New Report on Zazi Investigation Reinforces NYPD’s Miss

The Denver Post had a story detailing the superb work the FBI did to prevent Najibullah Zazi from launching his attack on the subways. As it describes, the FBI discovered an email he wrote discussing an upcoming “wedding,” and in two weeks managed to track him down.

They also had three e-mails that Zazi had reportedly sent, in which he asked about “mixtures.”

“The marriage is ready flour and oil,” one e-mail stated, in part.

It’s widely known in intelligence circles that terrorists use the word “marriage” to mean an attack or suicide bombing. To see the words “marriage” and “ready” in such close proximity, the agents knew, was cause for serious alarm.

While this story describes (as I have) how the NYPD tipped Zazi off to the investigation, it also makes clear, once again, what didn’t identify Zazi: the NYPD’s abusive spying program. The NYPD had recruited Zazi’s imam as an informant. And yet they missed the development of one of the biggest plots of recent years.

10 replies
  1. Jim White says:

    Hmmm. I hadn’t been aware of terrorists using “marriage” to mean an attack or suicide bombing. Is there any chance this use of the word has anything to do with the large number of wedding parties that have been hit with missiles from drones and in bombing runs? Or did they develop the use later as a dig at poor US intelligence that mistakenly hit so many wedding parties?

  2. Seedee Vee says:

    How is it that we read “authorities monitoring the e-mail of a key al-Qaeda operative” nowadays and see fit to complain about the NYPDs seeming lack of ability to do this — “they missed the development of one of the biggest plots of recent years”? Oh yeah, we are here to bash the NYPD, not the unaccountable Federal Government and its ability to read all of our messages.

    Instead of commenting on “authorities monitoring the e-mail” and the lack of accountability or identity of who these “authorities” are, we read complaints about the NYPD.

    Instead of commenting on the FBI threatening and manipulating Zazi’s family, we read comments about the NYPD.

    Instead of commenting on Zazi being charged with thought crimes, “plotting”, we get “NYPD Miss!”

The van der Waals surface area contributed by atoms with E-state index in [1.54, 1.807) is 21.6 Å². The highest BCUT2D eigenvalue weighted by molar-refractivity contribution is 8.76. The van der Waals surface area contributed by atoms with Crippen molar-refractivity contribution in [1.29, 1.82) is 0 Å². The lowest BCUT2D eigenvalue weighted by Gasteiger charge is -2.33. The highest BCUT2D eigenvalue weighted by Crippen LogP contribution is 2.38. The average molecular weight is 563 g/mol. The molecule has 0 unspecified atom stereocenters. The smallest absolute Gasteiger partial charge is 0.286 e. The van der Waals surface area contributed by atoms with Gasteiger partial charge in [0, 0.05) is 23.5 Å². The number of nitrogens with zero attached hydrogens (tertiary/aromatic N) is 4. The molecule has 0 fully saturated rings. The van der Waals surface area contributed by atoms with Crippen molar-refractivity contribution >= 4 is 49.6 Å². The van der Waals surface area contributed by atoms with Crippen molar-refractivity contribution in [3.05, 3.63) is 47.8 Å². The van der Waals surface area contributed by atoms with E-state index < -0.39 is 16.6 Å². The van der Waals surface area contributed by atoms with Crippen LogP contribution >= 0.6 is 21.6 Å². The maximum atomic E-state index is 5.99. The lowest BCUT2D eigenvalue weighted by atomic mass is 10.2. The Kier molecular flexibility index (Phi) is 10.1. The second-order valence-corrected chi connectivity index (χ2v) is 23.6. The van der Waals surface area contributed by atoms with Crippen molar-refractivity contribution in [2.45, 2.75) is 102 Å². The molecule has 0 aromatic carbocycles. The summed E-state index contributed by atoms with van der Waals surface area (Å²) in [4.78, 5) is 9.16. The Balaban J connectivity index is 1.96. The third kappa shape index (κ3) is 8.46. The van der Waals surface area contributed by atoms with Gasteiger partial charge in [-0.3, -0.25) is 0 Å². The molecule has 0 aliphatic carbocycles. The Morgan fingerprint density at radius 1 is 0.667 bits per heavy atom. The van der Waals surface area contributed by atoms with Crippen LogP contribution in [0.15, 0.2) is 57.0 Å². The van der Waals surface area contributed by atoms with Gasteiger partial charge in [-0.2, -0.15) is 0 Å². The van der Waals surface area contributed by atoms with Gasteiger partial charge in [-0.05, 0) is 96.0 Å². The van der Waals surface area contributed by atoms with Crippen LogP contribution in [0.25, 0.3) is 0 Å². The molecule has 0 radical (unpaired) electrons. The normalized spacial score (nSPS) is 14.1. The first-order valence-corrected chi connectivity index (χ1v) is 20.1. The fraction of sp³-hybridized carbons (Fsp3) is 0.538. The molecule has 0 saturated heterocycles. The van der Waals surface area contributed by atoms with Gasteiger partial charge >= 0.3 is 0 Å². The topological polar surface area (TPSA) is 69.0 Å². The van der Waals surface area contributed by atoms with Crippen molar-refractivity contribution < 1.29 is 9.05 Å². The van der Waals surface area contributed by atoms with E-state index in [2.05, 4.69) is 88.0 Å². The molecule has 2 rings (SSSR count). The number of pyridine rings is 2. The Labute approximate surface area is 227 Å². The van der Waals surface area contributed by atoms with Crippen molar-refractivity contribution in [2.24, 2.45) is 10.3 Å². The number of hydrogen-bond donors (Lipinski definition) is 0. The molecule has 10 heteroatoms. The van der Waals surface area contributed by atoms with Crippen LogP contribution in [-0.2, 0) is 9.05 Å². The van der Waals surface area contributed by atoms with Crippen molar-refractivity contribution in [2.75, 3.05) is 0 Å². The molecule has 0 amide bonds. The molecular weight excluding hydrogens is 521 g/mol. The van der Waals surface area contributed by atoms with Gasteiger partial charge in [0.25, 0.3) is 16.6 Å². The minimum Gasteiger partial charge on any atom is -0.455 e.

Instead of commenting on FBI and that its “theatrics were done with a purpose in mind”, we get to thumb the NYPD.

    I guess “theatrics” is really what this is all about, isn’t it?

    Take a bow, emptywheel!

  3. Bill Michtom says:

    As little use as I have for most of what the FBI does, there is nothing inherently wrong with their function: investigating threats to people and places; preventing said threats from coming to fruition, trying to find perpetrators of illegal actions.

    Your complaints are valid, Seedee Vee, in particular instances, but not necessarily in this one. Did they not use proper warrants? Did they abuse witnesses or suspects?

    If not, take a bow, Seedee Vee!

  4. rugger9 says:

    The reason the NYPD gets hammered, CDV, is that they are doing things that are formally barred to them, by statute [14-151 administrative code, look it up], by court order, and by mission. They fact that they wasted time and money that could have been spent on criminal investigation IN NYC shouldn’t be ignored. This was a witch hunt from the get-go, there was no noble underpinning that stands scrutiny. The fact that they blew up the FBI investigation by tipping off the imam comes very close to the “providing aid and comfort to the enemies” requirement for Constitutional treason.

    CDV, why do you defend the NYPD here?

  5. earlofhuntingdon says:

    The principal complaint is that the NYPD, a heavily-federalized local law enforcement shop, is infiltrating and racially profiling an entire community without probable cause (while seemingly ignoring other, more credible threats). That it finds a few dimes in the sand does not justify blowing the whole vacation’s time and budget on buying an exorbitantly-priced metal detector, especially if that whiz bang machine has a hard time finding a tin cup held in your hand.